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WildWatchcams
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600 N Capitol Way
Olympia, WA 98501-1091

 

Photo of bluebird flying out of next box.
Live Cam - Tree Swallows
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10 Second Refresh Live Image Update & pre-recorded video clips
Want to Learn More?
Project Bluebird
The Prescott Bluebird Recovery Project
Cornell Lab of Ornithology: Western Bluebird
North American Bluebird Society, Inc.
Great Washington Birding Trail
Cornell Lab of Ornithology: Tree Swallow
Example of Paired Bluebird and Tree Swallow Boxes (YouTube video)
BLUEBIRDS

Project Bluebird

Purpose of the project
Our goal is to work with students and volunteers to create a bluebird “trail” (series of boxes) in the South Sound area, so as to better ensure the survival of the western bluebird and at the same time educate people about bird conservation and habitat protection, while reaching out to landowners with prairie habitat.

Partners in the project

  • The Nature Conservancy and Black Hills Audubon Chapter are working together to build the boxes with schools, locate sites to place the boxes, and monitor the box usage.
  • Pacific Education Institute provided the funds for a guest educator in each classroom.
  • Wolf Haven International is cooperating on environmental education and placing boxes on their prairie property.
  • Tumwater School District has several classes participating in the project. Elementary classes have built boxes and cleaned them out in the fall. High school classes have participated in monitoring box usage.

Bluebirds in South Puget Sound
Bluebirds are dependent on the open grasslands and oak savannas found in the South Puget Sound. Western Bluebirds have suffered from competition for nest sites because of the introduced European Starlings and House Sparrows. Western Bluebirds feed primarily from perches, dropping to the ground to feed on grasshoppers, caterpillars, beetles, bugs, and spiders. Insects make up about 80 percent of their diet; the rest is fruit, which is consumed from late summer to early spring. As their habitat has dwindled, so too have their numbers. Though not listed as an endangered species, the western bluebird is an uncommon bird in Puget Sound, due to habitat loss and nesting competition by non-native birds.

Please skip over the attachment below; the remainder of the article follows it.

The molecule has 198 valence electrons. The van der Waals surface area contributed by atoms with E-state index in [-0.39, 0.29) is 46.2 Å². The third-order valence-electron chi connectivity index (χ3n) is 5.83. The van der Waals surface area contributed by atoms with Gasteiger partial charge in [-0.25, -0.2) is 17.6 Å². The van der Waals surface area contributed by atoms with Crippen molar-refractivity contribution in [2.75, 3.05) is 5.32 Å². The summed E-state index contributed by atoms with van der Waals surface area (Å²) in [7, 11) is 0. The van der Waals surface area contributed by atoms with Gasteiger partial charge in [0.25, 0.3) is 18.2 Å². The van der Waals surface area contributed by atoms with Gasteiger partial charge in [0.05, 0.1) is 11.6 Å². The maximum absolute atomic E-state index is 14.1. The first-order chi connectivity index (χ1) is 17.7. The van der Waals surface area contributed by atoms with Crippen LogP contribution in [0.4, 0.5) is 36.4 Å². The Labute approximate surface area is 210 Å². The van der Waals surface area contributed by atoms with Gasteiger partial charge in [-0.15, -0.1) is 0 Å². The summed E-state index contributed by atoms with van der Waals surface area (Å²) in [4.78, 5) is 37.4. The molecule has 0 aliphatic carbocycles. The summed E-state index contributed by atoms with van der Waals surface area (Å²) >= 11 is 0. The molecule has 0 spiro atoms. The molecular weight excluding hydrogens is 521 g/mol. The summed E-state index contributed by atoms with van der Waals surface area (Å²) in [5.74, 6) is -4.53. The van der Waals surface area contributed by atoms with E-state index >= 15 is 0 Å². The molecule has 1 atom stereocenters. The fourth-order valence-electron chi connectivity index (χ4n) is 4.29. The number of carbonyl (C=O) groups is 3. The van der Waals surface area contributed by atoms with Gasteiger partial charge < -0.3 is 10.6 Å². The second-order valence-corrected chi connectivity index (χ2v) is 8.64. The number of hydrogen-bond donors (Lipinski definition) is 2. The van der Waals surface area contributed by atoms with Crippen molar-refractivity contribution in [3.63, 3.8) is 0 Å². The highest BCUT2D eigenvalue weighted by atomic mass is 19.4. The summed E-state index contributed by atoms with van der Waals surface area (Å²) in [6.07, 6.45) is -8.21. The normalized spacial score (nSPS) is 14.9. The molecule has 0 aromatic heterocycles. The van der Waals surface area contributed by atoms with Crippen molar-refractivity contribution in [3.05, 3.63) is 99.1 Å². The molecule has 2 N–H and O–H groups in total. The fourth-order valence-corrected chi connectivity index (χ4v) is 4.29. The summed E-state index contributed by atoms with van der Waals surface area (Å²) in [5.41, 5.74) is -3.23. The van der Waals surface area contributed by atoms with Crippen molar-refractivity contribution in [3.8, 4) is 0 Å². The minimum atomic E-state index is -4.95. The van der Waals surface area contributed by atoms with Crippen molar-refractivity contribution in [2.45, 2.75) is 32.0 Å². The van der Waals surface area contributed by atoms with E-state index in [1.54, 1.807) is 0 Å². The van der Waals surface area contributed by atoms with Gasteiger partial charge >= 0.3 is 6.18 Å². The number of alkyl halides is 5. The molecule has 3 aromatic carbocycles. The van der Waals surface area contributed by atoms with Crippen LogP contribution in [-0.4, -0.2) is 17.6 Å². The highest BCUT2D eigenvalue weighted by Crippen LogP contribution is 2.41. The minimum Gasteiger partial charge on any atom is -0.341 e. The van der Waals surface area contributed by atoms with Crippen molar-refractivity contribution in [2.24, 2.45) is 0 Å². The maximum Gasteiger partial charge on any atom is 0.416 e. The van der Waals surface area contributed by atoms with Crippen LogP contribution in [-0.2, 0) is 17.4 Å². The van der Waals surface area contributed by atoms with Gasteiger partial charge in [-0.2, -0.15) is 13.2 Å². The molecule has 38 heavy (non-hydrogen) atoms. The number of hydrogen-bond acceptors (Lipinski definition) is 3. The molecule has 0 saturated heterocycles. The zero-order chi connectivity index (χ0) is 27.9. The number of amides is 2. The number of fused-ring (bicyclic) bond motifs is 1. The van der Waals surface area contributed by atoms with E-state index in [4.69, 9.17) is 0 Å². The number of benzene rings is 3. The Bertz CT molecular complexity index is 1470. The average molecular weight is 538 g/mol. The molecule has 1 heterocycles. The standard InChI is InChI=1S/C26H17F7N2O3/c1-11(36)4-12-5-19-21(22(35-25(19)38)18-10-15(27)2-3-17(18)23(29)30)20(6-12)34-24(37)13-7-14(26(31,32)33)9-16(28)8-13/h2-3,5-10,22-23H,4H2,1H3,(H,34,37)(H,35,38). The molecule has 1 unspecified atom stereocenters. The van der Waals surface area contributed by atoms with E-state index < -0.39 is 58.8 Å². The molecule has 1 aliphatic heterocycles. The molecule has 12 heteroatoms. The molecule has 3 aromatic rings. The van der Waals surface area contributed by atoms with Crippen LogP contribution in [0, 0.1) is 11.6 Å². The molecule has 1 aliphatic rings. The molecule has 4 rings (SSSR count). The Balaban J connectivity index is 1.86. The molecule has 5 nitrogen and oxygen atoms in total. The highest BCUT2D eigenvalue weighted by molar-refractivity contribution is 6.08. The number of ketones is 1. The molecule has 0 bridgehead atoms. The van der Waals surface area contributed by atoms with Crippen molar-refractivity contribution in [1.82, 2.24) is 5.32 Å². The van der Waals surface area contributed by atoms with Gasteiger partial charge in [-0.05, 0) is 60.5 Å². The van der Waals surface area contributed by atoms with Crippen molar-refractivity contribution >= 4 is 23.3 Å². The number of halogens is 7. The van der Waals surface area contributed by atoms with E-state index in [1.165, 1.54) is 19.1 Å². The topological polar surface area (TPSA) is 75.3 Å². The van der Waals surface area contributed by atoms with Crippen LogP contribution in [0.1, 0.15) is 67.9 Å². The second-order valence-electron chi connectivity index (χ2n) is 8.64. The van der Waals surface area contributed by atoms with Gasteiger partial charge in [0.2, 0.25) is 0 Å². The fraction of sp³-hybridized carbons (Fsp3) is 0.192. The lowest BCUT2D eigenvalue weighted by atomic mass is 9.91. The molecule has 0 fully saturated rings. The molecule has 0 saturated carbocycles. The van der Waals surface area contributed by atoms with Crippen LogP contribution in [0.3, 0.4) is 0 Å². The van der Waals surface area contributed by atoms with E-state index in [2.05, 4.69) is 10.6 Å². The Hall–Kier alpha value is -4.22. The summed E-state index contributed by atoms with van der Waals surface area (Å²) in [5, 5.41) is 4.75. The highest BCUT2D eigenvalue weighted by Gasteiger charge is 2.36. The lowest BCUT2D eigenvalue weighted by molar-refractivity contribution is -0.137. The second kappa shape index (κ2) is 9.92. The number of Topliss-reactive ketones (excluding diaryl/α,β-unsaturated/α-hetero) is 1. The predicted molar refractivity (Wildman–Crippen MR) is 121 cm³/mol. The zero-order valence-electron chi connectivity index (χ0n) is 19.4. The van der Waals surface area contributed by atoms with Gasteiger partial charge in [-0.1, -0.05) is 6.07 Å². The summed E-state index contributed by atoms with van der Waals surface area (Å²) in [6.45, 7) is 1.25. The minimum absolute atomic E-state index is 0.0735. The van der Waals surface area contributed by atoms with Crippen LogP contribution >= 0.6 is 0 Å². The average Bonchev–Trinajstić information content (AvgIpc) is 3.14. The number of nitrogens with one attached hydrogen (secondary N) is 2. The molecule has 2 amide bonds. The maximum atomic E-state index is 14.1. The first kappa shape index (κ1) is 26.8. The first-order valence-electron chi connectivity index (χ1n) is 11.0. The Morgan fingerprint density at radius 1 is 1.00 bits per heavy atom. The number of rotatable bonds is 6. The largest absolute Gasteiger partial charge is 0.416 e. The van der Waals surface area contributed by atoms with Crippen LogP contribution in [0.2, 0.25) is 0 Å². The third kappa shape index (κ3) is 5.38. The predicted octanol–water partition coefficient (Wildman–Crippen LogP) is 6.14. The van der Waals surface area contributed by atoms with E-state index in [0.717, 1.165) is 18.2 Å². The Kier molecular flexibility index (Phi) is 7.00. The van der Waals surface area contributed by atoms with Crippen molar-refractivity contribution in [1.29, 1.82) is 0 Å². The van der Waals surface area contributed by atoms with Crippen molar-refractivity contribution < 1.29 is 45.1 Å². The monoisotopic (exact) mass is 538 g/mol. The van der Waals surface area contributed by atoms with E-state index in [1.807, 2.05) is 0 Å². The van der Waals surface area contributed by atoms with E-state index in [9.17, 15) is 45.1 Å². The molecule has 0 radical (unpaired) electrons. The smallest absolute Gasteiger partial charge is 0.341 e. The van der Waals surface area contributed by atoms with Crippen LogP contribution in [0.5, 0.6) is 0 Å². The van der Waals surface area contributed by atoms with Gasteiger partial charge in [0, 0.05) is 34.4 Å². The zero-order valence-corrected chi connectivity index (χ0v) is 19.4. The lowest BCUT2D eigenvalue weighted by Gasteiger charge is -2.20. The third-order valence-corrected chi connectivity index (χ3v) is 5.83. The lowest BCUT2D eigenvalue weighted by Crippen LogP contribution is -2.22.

The role of bluebird boxes
The proliferation of bluebird boxes is solely responsible for the comeback that bluebirds have made in Washington and across the United States. Without the construction and maintenance of boxes, the bluebird population would be significantly smaller.

A word about the prairies
Native prairies of the South Puget Sound are one of the most endangered ecosystems in the United States. Native prairie habitats have been nearly extirpated from the region, causing the Washington Department of Natural Resources (WDNR) (remove one space between Resources and the parenthesis) to identify South Puget Sound prairies as the most endangered ecosystem in the state. It is estimated that less than 10% of the original 150,000 acres of pre-European settlement prairie remains, and only about 3% is dominated by native prairie species. Factors contributing to the loss and degradation of these ecosystems include fire suppression and associated conifer tree invasion, urban and agricultural conversion, invasion and profusion of non-native species that have suppressed or eliminated native populations, and continued disturbance and degradation from human use. Aided by scores of volunteers, the Conservancy and its partners have removed invasive plant species, restored native grasses and planted oak seedlings on thousands of acres. The Conservancy and its partners also advocate for funding, so as to put additional lands into protection, and work with private landowners on habitat protection.

For further information

  • Erica Baker, teacher and district Environmental Education Team co-leader, Tumwater School District, 360-709-7216, ebaker@tumwater.k12.wa.us
  • Eric Delvin, Thurston County Project Manager, The Nature Conservancy, 360-280-2460 edelvin@tnc.org
  • Heath Packard, Field Director, Audubon Washington, 360-790-5680, ikilltvs@yahoo.com



Related Links
The Prescott Bluebird Recovery Project
Cornell Lab of Ornithology: Western Bluebird
North American Bluebird Society, Inc.

To explore places to find birds in Washington - Great Washington Birding Trail

 



Related Links
The Prescott Bluebird Recovery Project
Cornell Lab of Ornithology: Western Bluebird
North American Bluebird Society, Inc.

To explore places to find birds in Washington - Great Washington Birding Trail